‘What about Iran and China?’ attack on BDS draws boos from the commenting crowd

ActivismIsrael/Palestine
on 14 Comments

I was alerted by Glenn Greenwald’s column yesterday to this extraordinary short piece at Left Foot Forward entitled “So why did Stephen Hawking think it was ok to visit Iran and China?” The author’s accusation of hypocrisy that we have heard so often is nothing new, but the sophistication of the numerous commenters who destroy the “What about X?” argument is very encouraging. A small sample (many others worth reading as well):

Whose land is Iran occupying? What indigenous people is Iranian govt ethnically cleansing to make way for some colonial fantasy? Iran is subject to sanctions, has been for years. There’s nobody writing op-eds excusing its behaviour in western MSM. Iran doesn’t have a well funded and well oiled lobby machine in the west to excuse each and every human rights violation its guilty of. Israel is shielded from sanctions by Uncle Sam, so its really only BDS that can in any way put pressure on Israel, pressure that the international community should be putting on it, but for some reason refuses to. Not so with Iran, its been sanctioned up the gazoo. So its important that ppl like Hawking involve themselves where they can help to exert pressure that governments should be exerting. Its quite simple really, just not for the foaming mouth breathers who want Israel a free rein unlike any other nation in tyjhe world.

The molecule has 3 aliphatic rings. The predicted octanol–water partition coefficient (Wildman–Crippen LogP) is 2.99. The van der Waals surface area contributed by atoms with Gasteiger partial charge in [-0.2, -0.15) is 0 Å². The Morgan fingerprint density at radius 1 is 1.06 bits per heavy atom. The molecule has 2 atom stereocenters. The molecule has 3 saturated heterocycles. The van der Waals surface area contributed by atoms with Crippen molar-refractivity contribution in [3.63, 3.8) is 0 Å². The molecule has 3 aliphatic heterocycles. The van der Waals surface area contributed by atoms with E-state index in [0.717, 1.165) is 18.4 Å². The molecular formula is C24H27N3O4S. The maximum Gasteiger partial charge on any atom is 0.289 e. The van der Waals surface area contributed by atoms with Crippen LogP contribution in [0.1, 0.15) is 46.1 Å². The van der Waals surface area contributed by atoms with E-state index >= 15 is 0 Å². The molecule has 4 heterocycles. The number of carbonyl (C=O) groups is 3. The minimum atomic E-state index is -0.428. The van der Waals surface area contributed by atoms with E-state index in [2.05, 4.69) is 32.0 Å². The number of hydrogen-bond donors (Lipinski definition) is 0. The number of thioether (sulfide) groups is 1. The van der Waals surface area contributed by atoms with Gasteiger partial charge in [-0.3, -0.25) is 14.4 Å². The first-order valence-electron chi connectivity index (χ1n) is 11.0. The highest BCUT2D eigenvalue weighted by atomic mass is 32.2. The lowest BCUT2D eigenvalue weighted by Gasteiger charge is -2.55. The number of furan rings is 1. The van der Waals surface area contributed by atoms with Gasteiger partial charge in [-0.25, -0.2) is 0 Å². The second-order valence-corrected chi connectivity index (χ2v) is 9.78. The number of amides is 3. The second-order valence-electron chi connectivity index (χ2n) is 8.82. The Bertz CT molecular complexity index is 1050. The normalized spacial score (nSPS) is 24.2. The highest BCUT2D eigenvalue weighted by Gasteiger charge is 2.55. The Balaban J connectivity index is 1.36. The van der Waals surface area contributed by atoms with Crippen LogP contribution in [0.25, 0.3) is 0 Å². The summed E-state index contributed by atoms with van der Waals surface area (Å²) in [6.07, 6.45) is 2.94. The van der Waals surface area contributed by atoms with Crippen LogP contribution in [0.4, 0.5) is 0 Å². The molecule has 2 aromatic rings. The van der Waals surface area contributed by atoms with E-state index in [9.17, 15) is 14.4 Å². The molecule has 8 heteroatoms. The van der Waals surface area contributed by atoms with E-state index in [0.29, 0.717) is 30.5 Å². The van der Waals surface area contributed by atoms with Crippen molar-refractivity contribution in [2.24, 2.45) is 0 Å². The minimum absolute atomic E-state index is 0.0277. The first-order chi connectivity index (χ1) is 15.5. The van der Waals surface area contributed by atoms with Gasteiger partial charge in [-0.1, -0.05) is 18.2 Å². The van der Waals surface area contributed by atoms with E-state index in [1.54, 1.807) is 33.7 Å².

Unsurprisingly, James’ post makes no mention of the views of the Palestinians themselves. Instead of noting that the call for boycott originated with hundreds of Palestinian civil society organisations (trade unions, professional groups, community groups) he presents the pressure as being from “pro-Palestinian campaigners”: http://www.bdsmovement.net/cal… The case being put here is that Hawking should ignore the clear call from Palestinian civil society. If there was a widespread view amongst Iranians that a boycott would be effective, then there’d be a strong case for respecting that, just as was the case in South Africa. This ‘what aboutary’ (should one not criticise Saudi because Iraq carries out more executions etc.) results in support for the status quo and upholding the control of the powerful. If one takes the view that only states can selectively impose sanctions, but that pressure from individual citizens is unacceptable unless applied against all ‘bad people’, then fine. It is just a relief to millions of people who have gained their liberty from such boycotts, that when states refused, or only latterly took action against injustice, many ordinary people did do what they could.

The answer on why Israel and not Iran or China is pretty simple– effectiveness and consequences of a boycott. Precisely because Israel is internally democratic in its procedures (as opposed to anti-democratic in its occupation), a boycott can effect the government through pressure by its citizens. (Same theory on South Africa back in the day). Political action is not a mere abstraction or about symbolism; the question is whether the boycott is tied to active strategy that may be effective. A symbolic boycott of China or Iran has little meaning if there is no theory of how it could change the regime’s behavior. Political action often targets “less bad” targets precisely because they are more subject to pressure, but a demand that no pressure can be put on such targets until the absolute worst targets change their behavior is basically a “get out of jail free” pass for all lesser offenders from political pressure.

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